Saint Mary of the Angels Catholic Church is located at 1821 White Street in Anderson, South Carolina. It was founded March 11, 1943, with the arrival of Father Francis Anthony Gorman, OFM who had been directed by the Franciscan Order, Province of the Most Holy Name of Jesus, to establish a Catholic church for Blacks in Anderson, South Carolina.
The task of finding and purchasing land on which to build a church for Blacks was a formidable one. The city of Anderson, as in most places all over the South, was deeply rooted in segregation and practiced legal separation of the races in all aspects of its culture. Therefore, the church had to be located in a Black section of the community, and its priest, a Caucasian, could not reside in an area designated for Blacks.
With the help of Mrs. Willa Peek and Mrs. Annie Sue Johnson (who were interested in becoming a Catholics), Father Francis was able to rent from Mr. Bulie Vandiver a house located on Plain Street for $15.00 a month. Unable to live on the property located in this Black community, Father Francis accepted the suggestion from Bishop Walsh of Charleston to live at Saint Joseph’s residence for its priests. For eight years, from 1943 to 1951, the Plain Street residence was converted into a structure suitable to use for its church services. Its earliest parishioners were Annie Sue Johnson, Willa Mae Alexander (Peek), Virginia Groves, Lizzie Hamilton, and Isabelle (Queen) Burns.
The church soon began to grow in number and in its function as a vital part of the Black community. During this period, Father Francis saw the need to provide wholesome activities for Black youth whom he saw hanging around pool halls and cafes in search of recreational activities. He began this mission by interacting with the young people at their usual “hangouts,” talking to the young men and women, and gaining the respect and admiration of the adult population.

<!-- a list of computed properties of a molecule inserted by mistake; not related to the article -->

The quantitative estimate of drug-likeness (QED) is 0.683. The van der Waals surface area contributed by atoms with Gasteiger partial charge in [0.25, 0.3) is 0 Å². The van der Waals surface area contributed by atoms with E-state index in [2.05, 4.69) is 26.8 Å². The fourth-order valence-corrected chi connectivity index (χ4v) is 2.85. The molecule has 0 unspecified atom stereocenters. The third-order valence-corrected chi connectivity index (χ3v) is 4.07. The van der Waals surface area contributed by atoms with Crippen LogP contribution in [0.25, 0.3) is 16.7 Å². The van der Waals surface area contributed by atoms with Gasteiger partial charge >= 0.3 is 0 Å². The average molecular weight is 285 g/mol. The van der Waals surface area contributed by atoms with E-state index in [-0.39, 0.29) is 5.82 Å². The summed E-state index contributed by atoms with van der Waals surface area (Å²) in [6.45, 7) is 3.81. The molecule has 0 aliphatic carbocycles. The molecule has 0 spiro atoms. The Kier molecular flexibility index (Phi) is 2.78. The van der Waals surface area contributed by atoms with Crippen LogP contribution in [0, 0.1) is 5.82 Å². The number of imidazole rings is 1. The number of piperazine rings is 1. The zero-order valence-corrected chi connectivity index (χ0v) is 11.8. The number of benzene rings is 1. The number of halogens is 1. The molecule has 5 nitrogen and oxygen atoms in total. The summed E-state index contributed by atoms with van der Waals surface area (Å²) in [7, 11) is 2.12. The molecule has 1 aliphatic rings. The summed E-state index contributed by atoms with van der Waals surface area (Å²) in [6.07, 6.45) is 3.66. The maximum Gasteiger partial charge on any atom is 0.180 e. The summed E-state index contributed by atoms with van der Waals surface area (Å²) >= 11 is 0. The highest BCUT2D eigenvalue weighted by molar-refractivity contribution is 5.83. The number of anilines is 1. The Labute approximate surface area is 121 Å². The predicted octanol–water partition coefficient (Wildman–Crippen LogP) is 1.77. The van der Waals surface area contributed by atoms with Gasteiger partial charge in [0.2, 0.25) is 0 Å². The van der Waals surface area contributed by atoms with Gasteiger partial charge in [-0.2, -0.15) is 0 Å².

At a meeting at C. Lee Davis’ Funeral Home, Father Francis met with Pat Flack, a Black community leader, and young teenage representatives from the four sides of town: East side, West Side, North Side, and South Side. From this meeting emerged a boy’s baseball league with teams from all four sides of town. The teams were sponsored by Father Francis and were managed by Eddie Woolridge, another Black community leader. With the support of the Black community, the teams and their ball games became a source of recreation and pride for children and adults alike. From the teams from the four sides of town, an All Star team was formed and its members played adult city teams every Saturday in upper South Carolina and parts of Georgia. Even though few of the team members were Catholic, the merits of belonging to the team were clear: baseball was a wholesome activity, and the youth were kept off the streets.
The baseball league gave way to the establishment of a St. Mary’s Boys and Girls club that gave both sexes a place to meet, share ideas, have fun, and learn to become responsible adults.